Distributing its namesake Swank, and well-known brands (like Claiborne, Kenneth Cole, Guess?, and Tommy Hilfiger) primarily to national retailers, such as Macy’s, Kohl’s, and TJX, the New-York marketer continues to demonstrate how to offset year-on-year declines in belt and jewelry sales and increases of in-store markdowns (associated with slow moving or discontinued merchandise) by manipulating period-end adjustments of customer returns.

Net sales in 2008, 2007, and 2006 were favorably affected by over-estimating the annual returns adjustment made during each prior year’s second quarter, according to
regulatory filings:

"Each spring upon the completion of processing returns from the preceding fall season, we record adjustments to net sales in the second quarter to reflect the difference between customer returns of prior year shipments actually received in the current year and the estimate used to establish the allowance for customer returns at the end of the preceding fiscal year."

As the actual returns experienced during the spring of 2008, 2007, and 2006 were less than the reserves established at the end of the preceding fiscal year, the subsequent adjustments increased net sales by $872,000 in fiscal 2008, $637,000 in fiscal 2007, and $1.25 million in fiscal 2006!

In 1995, the late Swank chairman Marshall Tulin (who died in 2005) passed the leadership reigns of president and chief executive officer to his son, John, stating his belief in the 1995 chairman's message that "it was time to let younger minds handle daily operations."

I wish I had it back again
The urge to sip from every mountain stream
Where every season promises
A host of golden, open-ended dreams
And every morning's joyful
With the prospect of days and nights to come
I love it most of all
The wisdom of the young
~ Saw Doctors (
“Wisdom of Youth” / youtube video)

Given John Tulin’s nimble use of the aforementioned accounting estimates – albeit within guidelines provided by generally accepted accounting principles – the 10Q Detective can only caution investors that youthful leadership might not profit Swank shareholders so much as what can be lost without the wisdom of age.

Editor David J Phillips does not hold a financial interest in any stocks mentioned in this article. The 10Q Detective has a Full Disclosure Policy.

Monday, July 20, 2009

Has Noven Pharma's CEO Brandt Earned A $6.0 Million Payday?

Hisamitsu Pharmaceutical is acquiring U.S. drug delivery innovator Noven Pharmaceuticals (NOVN-$16.50), in an all-cash tender offer worth approximately $430 million, or $16.50 per share. Commenting on the merger agreement, Noven chief executive Peter Brandt said it was a great day for Noven, its shareholders, and employees—as the definitive deal “provides substantial value to Noven shareholders.” A read of Brandt’s employment agreement suggests that, in particular, it was an especially rewarding day for Brandt, too.

Hisamitsu, a Japanese manufacturer of transdermal patches for pain relief, is purchasing Noven to expand its business to the United States. Noven provides the company with the sufficient infrastructure—at a good price—necessary to build its presence and brand in the U.S. market.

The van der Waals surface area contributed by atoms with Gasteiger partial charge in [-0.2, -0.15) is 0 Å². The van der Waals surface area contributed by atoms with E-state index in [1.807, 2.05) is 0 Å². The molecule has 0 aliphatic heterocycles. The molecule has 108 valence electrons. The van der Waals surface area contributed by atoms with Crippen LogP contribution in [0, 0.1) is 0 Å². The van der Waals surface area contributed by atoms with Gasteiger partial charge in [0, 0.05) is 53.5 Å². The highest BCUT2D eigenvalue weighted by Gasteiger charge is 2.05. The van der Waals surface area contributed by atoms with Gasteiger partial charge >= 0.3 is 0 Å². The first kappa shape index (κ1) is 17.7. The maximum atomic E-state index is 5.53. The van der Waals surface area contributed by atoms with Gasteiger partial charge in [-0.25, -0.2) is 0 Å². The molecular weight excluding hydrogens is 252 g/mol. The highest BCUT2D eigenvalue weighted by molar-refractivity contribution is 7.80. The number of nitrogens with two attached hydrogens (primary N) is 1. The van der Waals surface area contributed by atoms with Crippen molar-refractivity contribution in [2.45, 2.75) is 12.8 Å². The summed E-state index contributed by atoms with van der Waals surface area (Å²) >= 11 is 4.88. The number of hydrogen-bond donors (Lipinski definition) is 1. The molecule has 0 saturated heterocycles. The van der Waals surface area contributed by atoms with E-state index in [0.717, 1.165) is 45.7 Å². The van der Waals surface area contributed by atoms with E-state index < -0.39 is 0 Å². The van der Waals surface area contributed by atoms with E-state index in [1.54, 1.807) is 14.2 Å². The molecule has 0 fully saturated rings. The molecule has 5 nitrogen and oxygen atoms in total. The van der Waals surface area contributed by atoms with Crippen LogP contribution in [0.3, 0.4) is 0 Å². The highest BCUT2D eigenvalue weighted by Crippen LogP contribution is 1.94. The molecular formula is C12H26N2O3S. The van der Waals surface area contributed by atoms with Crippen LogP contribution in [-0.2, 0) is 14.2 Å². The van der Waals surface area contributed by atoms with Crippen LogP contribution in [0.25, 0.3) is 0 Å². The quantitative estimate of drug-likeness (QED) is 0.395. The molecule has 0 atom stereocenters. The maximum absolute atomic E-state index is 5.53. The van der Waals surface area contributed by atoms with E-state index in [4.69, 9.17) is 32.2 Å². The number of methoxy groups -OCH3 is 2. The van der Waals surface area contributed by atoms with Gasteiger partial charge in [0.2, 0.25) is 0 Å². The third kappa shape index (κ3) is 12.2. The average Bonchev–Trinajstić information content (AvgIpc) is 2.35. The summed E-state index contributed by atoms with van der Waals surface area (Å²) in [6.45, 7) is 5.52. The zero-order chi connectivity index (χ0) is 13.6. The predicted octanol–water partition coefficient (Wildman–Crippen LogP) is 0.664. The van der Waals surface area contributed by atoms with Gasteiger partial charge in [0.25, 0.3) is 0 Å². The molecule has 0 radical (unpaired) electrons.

Following the transaction, Noven’s Peter Brandt, will step down as chief executive—less than fifteen-months after being hired to clean up the unprofitable mess left behind by erstwhile chief executive Robert Strauss, whose contract (after a 10-year tenure) was not renewed due to a 60 percent vertical plunge in the share price of the drugmaker in 2007 [investor impatience with failed initiatives to grow shareholder value].

Brandt will receive $1.3 million in cash severance (equal to two times the sum of his “annual base salary" plus 2008 bonus) and equity options and stock appreciation rights with fair-valued gains of more than $5.0 million upon exercise. His employment agreement requires Novem to “gross-up” compensation for all federal, state, and local income and excise taxes due on the aggregate total, too!

Is Brandt worth the more than $6.3 million he will likely receive upon his planned departure? Contrary to what some critics contend (as articulated by
Jim Edwards over at BNET/CBS), Brandt cannot be blamed for the failed phase 3 clinical trial results of the developmental once-daily lithium carbonate drug, called Lithium QD, for bipolar disorder; the handling of manufacturing problems involving Daytrana, the only transdermal patch indicated for the treatment of the symptoms of Attention Deficit Hyperactivity Disorder (ADHD); and, the (August 2007) $130 million acquisition of JDS Pharmaceuticals, now known as Noven Therapeutics—all these disappointments rest on Strauss’ shoulders.

The 10Q Detective is not known for handing out accolades to chief executives—but, looking back over the past decade, the
stock chart of Noven resembles the Nitro coaster ride at Six Flags: blasting skyward when investors anticipated the company would find success for its patented Dot-Matrix technology in other blockbuster markets beyond its core product offering, the Vivelle-dot for hormonal therapy. However, failure to successfully diversify into other patch markets—such as stalled growth in ADHD due to quality-control issues (adhesion failures) of Daytrana—coupled with other investigational drug disappointments (Lithium QD) inevitably led to the share price hurtling back down to earth. From $9.10 a share—the day he signed on as chief executive—to $16.50 a share in cash being offering by Hisamitsu, the 10Q Detective says: “Dōmo arigatō.” Thank you, Mr. Brandt.